1964-10-28; Saline Reporter
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e Sa VOLUME 15, NUMBER 7 ~ WEDNESDAY, OCTOBER 28, 1964 10c PER COPY — $3 PER YEAR IN %m LESLIE CARMAN, SALINE HOMECOMING QUEEN, poses with her court. Seated at left of the queen is Jill Alber, runner-up for the crown. High school representatives in the court, shown standing left to right: Kathy Mader, 8th grade; Paula Stevens, 9th grade; Barbara Lossing, 11 grade; Janet Haab, 10th grade; Shirley Finkbeiner, 8th grade. City Candidates Say: (All City of Saline candidates for the offices of mayor and councilmen were offered space in The Reporter pages to CItv Has Surplus Of About $40,000, Says Bennett The city has a surplus of "between $35,000 and $40,000", Mayor Jack Bennett said this week, and "this means that the taxpayer paid six *to seven mills more in taxes than was necessary". The mayor, a candidate for a third term on Tuesday's city ballot, said: "I would like to express my stand on some of the issues that have been brought up this past few weeks in the matter of budget and finance. I don't feel proud of the fact that we have between $35,000 and $40,000 surplus this past fiscal year. This surplus means that the taxpayer paid six to seven mills more in taxes than was necessary." "True, we have places to spend this money, but I do not condone this type of budgeting'. I would work for a more realistic budget. I 'am not in favor of a deficit budget, but you must admit that it at least shows that something was accomplished even if there wasn't money available." "Another area, in which I would work hard to improve is our park. This past summer, Curtiss Park went unattended except for routine police patrol. This is not enough. I will see that we have full-time protection for our children in the park. Also, I will push to return full-time care for Oakwood Cemetery." "For some time now. we have been in need of a new Fire Hall and Citv Hall. Every year for the past four years, this issue has come before the Council and the Question is always raised as to where the money is coming from. My answer'was 'bonding' and the iob would" have been (Continued on page 2) CITY CLERK HOSPITALIZED Saline'City..Clerk, Bill Muir, is under medical treatment at Saline Community- Hospital this week. He entered the hospital Saturday afternoon. KIWANIS CLUB PLANS "FARMERS' NIGHT" The Kiwanis ChXb of Saline will observe "Farmers' Night" at their meeting Monday, November 2, at Walker's Bakery. The meeting will begin with dinner at 6:30 p.m. Robert Tefft is the program chairman for the evening. PUBLIC HEARING SET A public hearing on the re- zoning of the Meha property will be held at 8 p.m. Monday, November 16, at the City Hall. discuss their qualifications and any issues they felt to be of importance to the city and, in the past two issues, some of them have done so. Other articles prepared by them appear below. Pictures and "vital statistics" of ALL city candidates will he found on page IA.) George Johnson Lists Needed City Projects Councilman George Johnson, a candidate for mayor, this week reviewed previously cited opinions and listed work he hopes to see done in the city. He said: "Briefly I would like to review some of my views stated in earlier issues of The Reporter. I feel our city ordinances need revision, many of our ordinances are outdated, outmoded and conflict with state laws. The new charter adopted two years ago provides for periodic revision and this has not been done." "I oppose any tax increase at this time. Instead, I propose, the mayor and Council must be completely sure that the present tax dollar is being spent wisely." "Other projects I am very much interested in are commencing a reforestation program to replace the shade trees we are losing ea'ch year, continuing to expand the present park and study the possible need for (Continued on page 2) Saline Needs "Growth Plan", Strohl Says Saline needs a long-range growth program "to maintain a balanced economic growth along with the population growth," Councilman Robert Strohl said this week. He stated: . "The past few years have set quite a growth pattern for the city of Saline, and all indications are that this growth is going to continue." "One of the largest problems this poses for the city is to maintain a balanced economic growth along with the population growth. This means we not only must attract new industry but also encourage, new small businesses to occupy our downtown stores." "For the City Council, this means a lot of hard work in more long-range planning and policy making. In order to attract business and industry, I feel we must have more than a nice community and excellent schools. We must also have a place for them to build. We must have sewage and' water lines at these locations. We must have more to offer than other communities. And we (Continued on page 2) Area Election Boards Brace For Huge Vote Local election officials are braced for an enormous voter turn-out Tuesday, and the longest vote-counting job in the area's' history. All of them report record numbers of absentee ballots ... 39 so far in the City of Saline; eight in Saline Township; 11 in Lodi Township; "in the 40's" in York Township; aiid 80- in Pittsfield Township, which never cast more than 55 absentee ballots before. City Clerk E. J. Muir urged voters to go to the polls early, to avoid the expected long waiting lines in the evening hours. "There is a legal limit of two minutes in the voting booth," he reminded residents, "and while we have never enforced this before, if many people are waiting we may have no choice but to do so . . . or at least to hurry people along." Saline now has 1,481 registered voters. The more populous York; Township (which includes part of Milan) now has 2,470 persons registered and the election board there finished counting primary election votes at 6:45 a.m. the following day. They expect another all-night stint. All of the absentee ballots must be cast after the polls ■close, before counting begins. No voter line-up is expected- in the townships, however; Pittsfield Township has three machines in one precinct and four in the other. York votes paper precincts. So does Lodi Township, which can set up nine voting booths if needed. The City of Saline, however, has only three machines. " Absentee ballots may still be obtained until 2 p.m. Saturday. Rev. George Laurent Arrested while Aiding Negro Vote Registration SAUNE JAYCEES TACKLE PARK PROJECT. Last week face-lifting work started at the Curtiss Park comfort station. Members of the young men's service club plan to re-do both the interior and the exterior of the building during the weeks ahead. Mapping the work last Saturday at the park: George Newton, Bob Hull, repair chairman, John Proctor, Jaycee President Charles Lamberson, Paul Horn, park project chairman, and Jim Riviera. Hull's two sons, Mike and Chris, stand down front. United Fund Drive Reaches 5% of Goal The Saline Area United Fund Drive, in the first week of the campaign, reached five per cent of its goal, Buford Soden, drive chairman, announced today. Reported returns totalled about $650, of the $13,095 goal. The reports so far were almost entirely from businesses, Soden said. No returns have been reported from residential districts, although solicitations are well under way there. Anderson Cites Activities, City Improvements Council candidate George Anderson this week listed areas of public service in which he has been active, and discussed the city capital improvements program, the cemetery ordinance, and the proposed new zoning ordinance which is still under study. He said: "I feel that my background in civic activities in the community over the past few years has shown an interest and a sense of responsibility to the city of Saline. I feel gratified to have been given the opportunity to serve the community in an elected or appointed capacity over these years in the following activities:" ' "Councilman, city of Saline, 1962. 1963." "Member of Saline Recreation Commission, 1963." "On tax Board of Review, 1964." "Appointed to City Planning Commission, June, 1964." "City of Saline Michigan Week General Chairman, 1964." / "On Board of Directors, Saline Area Business Development Corp." "While I was serving on the Council, many items were ini- -(Continued on page 2) Intermediate School Plans Open House Open house for parents of children attending the Intermediate School will be held Monday, November 2. All parents attending will meet in the gymnasium, where Principal Dwight Reynolds will give a short talk and schedules for the evening will be distributed. Due to the fullness of the evening, the program will begin at 8 pjn. sharp. Refreshments will be served in - the school cafeteria at the close of the evening. CouncilNeeds Definite Goals, Says Beach The City Council "needs to set definite goals" rather than operating on a "day by day, item by item" basis, Hubert Beach, Council candidate, said this week. He stated: "In the past, our City Council, beset by many problems, has lost sight of their purpose. They have tried to run each department on a day by day, item by item basis. This is the job of the department heads." "You elect your City Council as a legislative body to make policy decisions." "I would urge the Council to set definite goals to guide themselves, the Planning Commission and the department heads. 'No decision' is, in fact, a 'decision to do nothing' and often worse than a wrong decision. The real question before a council is: 'What direction do we want our city to go and how do we help it that way?' " "What I feel are errors and oversights in the past have impelled me to attempt to do a better job for Saline." "If I am elected, I expect I will make all of the people mad some of the time and some of the people mad all of the time. However, I will do my best, as I see it, for you and Saline all the time." "I ask you to vote for me November 3." Jaycees To Report On Elections In an effort to speed up the reporting of vote results of the Presidential, governor and U.S. Senate races at the precinct level in the Tuesday general election in Michigan, the Saline Jaycees will serve as special election precinct reporters for Network Election Service (NES). The NES news group includes ihe Associated Press, United Press. International, and ABC, NBC, and CBS radio and television networks. Chuck Lamberson, president of the Saline Jaycees, said members of his chapter will caE from their assigned precincts with results of the three key races to NES' news gathering center at the Leland Hotel in Detroit. The Rev. George Laurent, pastor of the First Baptist - Presbyterian Church here, is in .jail in Mississippi. He is one of several ministers arrested Monday and Tuesday in Magnolia, Miss., when they accompanied Negroes to the county court house to aid them in registering to vote. So far as Mr. Laurent knows, none of the Negroes was registered, but about 30 — including the pastors — were jailed. They are" charged with trespassing and with refusing to obey an officer of the law. George Laurent arrived in Mississippi on Monday; he is one of many ministers sent into the area in a Negro registration project coordinated by the National Council of Churches and the United Presbyterian Church. Several have been sent by the Synod of Michigan during the summer, and there were five Presbyterian ministers on the plane down, he said. He had less than 24 hours to become familiar with the situation there before he was rendered hors de combat — probably for the rest of his stay - by the arrest. "I expect to stay here a while," he said Wednesday morning. "Somebody had forspend the time in jail." The Council of Federated Organizations can't go on posting $300 bail per person for everybody, every day, he explained. '(^riateiv though*unconfirmed, report said that Mr. Laurent was released Wednesday noon.) He expects to be bailed out in pijf^Tj Child Study Club Marks 20th Birthday The Saline Child Study Club met last week at the Sauk Trail Inn, with past members invited to help celebrate the club's 20th anniversary. . Past members invited were Mrs. H. L. Engel, Mrs. Henry Karner, Mrs. Gordon Prout, Mrs. Edward Fischer, Mrs. Robert Smith, Mrs. Hugh Keveling, Mrs. Paul Reed, and Mrs. Lauren Wild. Another guest was Mrs. M. J. Hanifi. Past presidents poured: Mrs. John Schild, Mrs. Paul Woods, Mrs. Howard Kuhl, and. Mrs. Gordon Esch. Hostesses were Mrs. Lee Robison, Mrs. Jerome Lamb, and Mrs. Carl O'Brien. Prefers Results To "Conversation", Cogar Says Harry Cogar, candidate for a City Council seat in Tuesday's election, said in a prepared statement this week that he feels Salinians "are more interested in results than conversation." Said Cogar: "I have never been overly impressed with campaign promises before an election; therefore, I will not burden the voters with a long list of promises." "It is my feeling that the citizens of Saline are more interested in results than in conversation. They are certainly too intelligent to be swayed by an emotionally-loaded tirade of double talk which spreads a million words indiscriminately and says nothing." "At the time my petition was presented as a candidate for City Council, mv basic position was published. My friends have given me no indication that they would like to see these principles altered." "If elected, it is my intention to work diligently for any and all measures which will, in my opinion, be beneficial to the majority of our citizens and fair to all." "I feel that I have the background, ability and judgment to make a worthwhile contribution to the government of this city. If you share the opinions I have stated, I would appreciate your support on November 3." C-C MEETS TUESDAY TO MAP YULE PLANS Saline Chamber of Commerce will meet next Tuesday, November 3, at 1 p.m. at Leutheuser's Restaurant. Principal business of the session, according to President Harry Parsons, will be planning Christ; mas promotion events for Saline retailers. Rev. Laurent time to return to Saline next Tuesday — election day. Meanwhile, he is "not particularly" comfortable.. "The accommodations are primitive." The prisoners sleep on a concrete floor, are given two meals a day. Plumbing 'consists of a hole in the floor "which floods all over everything". He has not been mistreated, he said, though several of the Negroes were "roughed up". But local police are far from courteous. "They curse with every other word. The state police aren't so bad; thank goodness, they were there." He described the Negro people whom he was attempting to aid: "These people are wonderful. They are responsible people, intelligent, and very articulate. Educated? Well, yes and no, but certainly very eloquent." "These kids in COFO are very courageous. Do you know, they have two-way radio, and they keep in contact all the time, because some of them might be kidnapped or beaten. Down here you never go anywhere alone . . . you walk in pairs." "You get uneasy," he added. "But it's a job to get many people to go and try to register. They're scared. People keep coming and coming to the court house, and they can't register." Bombings and church burnings have occurred almost daily in the area. One of tlie women who was arrested with Mr. Laurent had had her house bombed. He cited another case of a house bombing, after which the bombers were 'caught. They were fined $500 "because it was a first offense" . . . but the owner of the home was fined $600 "for operating a garage, because he had been repairing his car." Mr. Laurent's arrest occurred when he and a group of Negroes went to the court house Tuesday afternoon and were told that the registrar was in court and "we'd have to go away and come back later. Then they told us we had to leave the court house parking lot because we wer'e blocking the way." When they refused to leave, all were arrested. He is not held incommunicado in the jail; he answered a person-to-person phone call from The Reporter. Wednesdav. But: "It's hard to believe this is America." Funds are still badly needed to support the project, he said, and they will be needed so that work can continue even after the election. Salinians who wish to make donations may do so through Donald Jaeger, treasurer of the church here. The experience, jail and all, is "well worth it", Mr. Laurent said. An active member of CORE, he has also taken part in Civil Rights demonstrations in Ann Arbor. "These ai'e wonderful people and they need help," he concluded. "Urge people to be concerned. Urge them to realize that it matters." Mrs. Laurent, who is in Saline, said today that she is in "perfect and complete sympathy" with her husband's Civil Rights work. "If I could go and be a witness, I would," she said. "I feel it is a shame that the American people can't understand better and faster." ';/ Sy r^V. 7** N? Congressman George Meader and State Representative Thomas Sharpe met with local farmers Thursday in a visit to the Fred Braun dairy farm on Bemis Rd. The legislators, even though both have seen milking parlors before, both. said, tiiey were "enormously impressed" with the efficiency of the operation and the amount of capital involved. In the discussion, above, are George Anderson, who accompanied the legislators; Sharpe, Braun, Andrew Ernst, and Meader.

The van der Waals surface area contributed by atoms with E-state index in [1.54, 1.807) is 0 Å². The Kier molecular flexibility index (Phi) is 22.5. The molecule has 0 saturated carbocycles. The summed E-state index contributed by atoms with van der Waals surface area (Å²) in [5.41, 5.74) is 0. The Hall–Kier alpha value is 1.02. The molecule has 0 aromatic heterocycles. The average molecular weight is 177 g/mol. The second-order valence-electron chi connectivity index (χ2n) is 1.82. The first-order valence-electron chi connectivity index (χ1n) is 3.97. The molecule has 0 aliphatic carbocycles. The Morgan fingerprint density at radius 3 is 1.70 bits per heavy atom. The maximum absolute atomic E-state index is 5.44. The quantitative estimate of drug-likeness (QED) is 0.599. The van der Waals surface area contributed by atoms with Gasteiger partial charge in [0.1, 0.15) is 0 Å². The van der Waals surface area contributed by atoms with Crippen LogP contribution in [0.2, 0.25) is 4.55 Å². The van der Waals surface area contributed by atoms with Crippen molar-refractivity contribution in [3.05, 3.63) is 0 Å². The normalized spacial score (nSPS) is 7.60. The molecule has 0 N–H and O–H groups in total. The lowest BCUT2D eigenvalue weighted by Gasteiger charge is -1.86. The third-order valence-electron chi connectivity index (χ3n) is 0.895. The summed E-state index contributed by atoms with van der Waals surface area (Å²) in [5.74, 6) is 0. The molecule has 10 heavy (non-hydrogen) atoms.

|Title||1964-10-28; Saline Reporter|
|Description||An issue of a Saline, Michigan newspaper. Published weekly. Focused on Saline and the surrounding Washtenaw County area. Previously published in Ann Arbor with the title Reporter. In May 1958, the newspaper offices moved to Saline and the title of the publication changed to Saline Reporter. No longer published.|
|Subject/Keywords||Saline (Mich.) � Newspapers; Washtenaw County (Mich.) � Newspapers;|
|Copyright Permission||This material is in the public domain.|